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ECP Secretary Ishtiaq Ahmed. PHOTO

ECP Secretary Ishtiaq Ahmed. PHOTO

ISLAMABAD: The Election Commission of Pakistan (ECP) has asked the National Database and Registration Authority (Nadra) to help verify votes by matching thumbprints with its database, said ECP Secretary Ishtiaq Ahmed on Monday.

Ahmed was addressing a press conference in Islamabad along with NADRA chairman Tariq Malik.

Malik, while speaking to media, said the database authority currently does not have the system to verify the huge amount of thumbprints. However, he said that it will achieve the ability to do so in two weeks time.

He further added that thumbprints can only be verified if a certain type of ink – earlier specified to the ECP – was used.

Explaining the tedious process of thumbprint verification, Malik said that each thumb impression will be manually verified.

He said the cost of verification will be shared by the interim government and the electoral candidates.

The ECP secretary added that with the required system improvement in place, NADRA will be able to verify 500,000 votes per day.

 

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All of us daily receive many calls, SMS from our friends, Family members. But sometimes it happens that we do receive Some SMS/Calls which we really do not want to receive. Even some from the Telco, your service provider. Some of the people try to hire some SMS Marketing Companies, and they keep sending you SMS, even some of the SMS are about the products which you even can not imagine to read that text with your family.

These types of Unwanted SMS/Calls are against the Law. You can report these type of SMS/Calls to the PTA and PTA Will surely take action against them.

Procedure:

Send an SMS to 9000 with these details;

  • Text Content which you received.
  • Sender Cell Number
  • Your Name, and ID Card Number
  • Any other details you want to add regarding Sender.

Charges:

10 Paisa Including Tax will be charged for sending Text on 9000.

Once you are done, PTA is going to take action for sure, whether is the Telco Company, or any person who is sending you unwanted SMS.

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The Mail on Sunday today reveals shocking new evidence of the full horrific impact of US drone attacks in Pakistan.

A damning dossier assembled from exhaustive research into  the strikes’ targets sets out in heartbreaking detail the deaths of teachers, students and Pakistani policemen. It also describes how bereaved relatives are forced to gather their loved ones’ dismembered body parts in the aftermath of strikes.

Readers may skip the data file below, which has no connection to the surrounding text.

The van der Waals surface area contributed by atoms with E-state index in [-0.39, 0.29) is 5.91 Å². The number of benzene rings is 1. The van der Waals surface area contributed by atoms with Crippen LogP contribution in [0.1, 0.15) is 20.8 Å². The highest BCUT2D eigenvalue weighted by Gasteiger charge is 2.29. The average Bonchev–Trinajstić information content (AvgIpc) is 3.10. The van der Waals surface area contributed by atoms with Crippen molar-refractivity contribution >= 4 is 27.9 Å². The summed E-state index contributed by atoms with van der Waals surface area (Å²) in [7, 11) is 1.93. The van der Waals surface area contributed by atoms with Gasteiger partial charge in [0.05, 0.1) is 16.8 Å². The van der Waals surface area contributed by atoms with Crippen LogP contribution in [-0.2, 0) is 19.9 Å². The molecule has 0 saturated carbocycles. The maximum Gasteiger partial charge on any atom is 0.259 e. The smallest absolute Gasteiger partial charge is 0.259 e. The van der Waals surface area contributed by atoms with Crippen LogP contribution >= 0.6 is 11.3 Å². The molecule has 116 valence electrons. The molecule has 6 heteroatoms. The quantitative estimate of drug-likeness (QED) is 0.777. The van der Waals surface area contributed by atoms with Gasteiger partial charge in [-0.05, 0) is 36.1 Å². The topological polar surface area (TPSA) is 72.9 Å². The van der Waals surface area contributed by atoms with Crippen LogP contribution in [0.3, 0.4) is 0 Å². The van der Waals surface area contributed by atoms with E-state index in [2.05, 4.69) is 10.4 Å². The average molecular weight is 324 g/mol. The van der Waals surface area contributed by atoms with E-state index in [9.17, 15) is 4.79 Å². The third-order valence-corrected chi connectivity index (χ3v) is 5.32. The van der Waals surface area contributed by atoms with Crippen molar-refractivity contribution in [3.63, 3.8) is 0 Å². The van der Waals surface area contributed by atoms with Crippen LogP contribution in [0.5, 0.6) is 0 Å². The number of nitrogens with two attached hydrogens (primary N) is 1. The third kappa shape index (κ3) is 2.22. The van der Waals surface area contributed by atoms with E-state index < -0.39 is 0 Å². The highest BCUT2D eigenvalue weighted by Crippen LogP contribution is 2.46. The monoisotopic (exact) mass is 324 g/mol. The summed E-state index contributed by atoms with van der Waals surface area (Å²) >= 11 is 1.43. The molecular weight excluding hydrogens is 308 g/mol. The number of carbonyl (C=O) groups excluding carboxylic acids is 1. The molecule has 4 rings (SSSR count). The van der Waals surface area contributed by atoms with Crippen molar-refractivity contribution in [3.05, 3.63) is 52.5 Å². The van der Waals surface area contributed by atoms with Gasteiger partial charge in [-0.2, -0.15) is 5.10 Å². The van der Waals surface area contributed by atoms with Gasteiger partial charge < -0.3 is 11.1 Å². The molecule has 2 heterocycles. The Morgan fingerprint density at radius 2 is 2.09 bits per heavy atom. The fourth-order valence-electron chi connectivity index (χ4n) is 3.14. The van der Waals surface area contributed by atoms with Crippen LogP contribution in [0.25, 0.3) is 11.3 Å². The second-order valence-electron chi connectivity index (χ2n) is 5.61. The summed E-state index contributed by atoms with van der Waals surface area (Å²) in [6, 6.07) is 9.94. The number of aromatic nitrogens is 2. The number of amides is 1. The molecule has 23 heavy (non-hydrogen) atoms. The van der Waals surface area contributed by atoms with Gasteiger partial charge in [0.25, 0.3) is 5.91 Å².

The dossier has been assembled by human rights lawyer Shahzad Akbar, who works for Pakistan’s Foundation for Fundamental Rights and the British human rights charity Reprieve.

Filed in two separate court cases, it is set to trigger a formal murder investigation by police into the roles of two US officials said to have ordered the strikes. They are Jonathan Banks, former head of the Central Intelligence Agency’s Islamabad station, and John A. Rizzo, the CIA’s former chief lawyer. Mr Akbar and his staff have already gathered further testimony which has yet to be filed.

‘We have statements from a further 82 victims’ families relating to more than 30 drone strikes,’ he said. ‘This is their only hope of justice.’

In the first case, which has already been heard by a court in Islamabad, judgment is expected imminently. If the judge grants Mr Akbar’s petition,  an international arrest warrant will be issued via Interpol against the  two Americans.

The second case is being heard in the city of Peshawar. In it, Mr Akbar and the families of drone victims who are civilians are seeking a ruling that further strikes in Pakistani airspace should be viewed as ‘acts of war’.

They argue that means the Pakistan Air Force should try to shoot down the drones and that the government should sever diplomatic relations with the US and launch murder inquiries against those responsible.

According to a report last month by academics at Stanford and New York universities, between 2,562 and 3,325 people have been killed since the strikes in Pakistan began in 2004.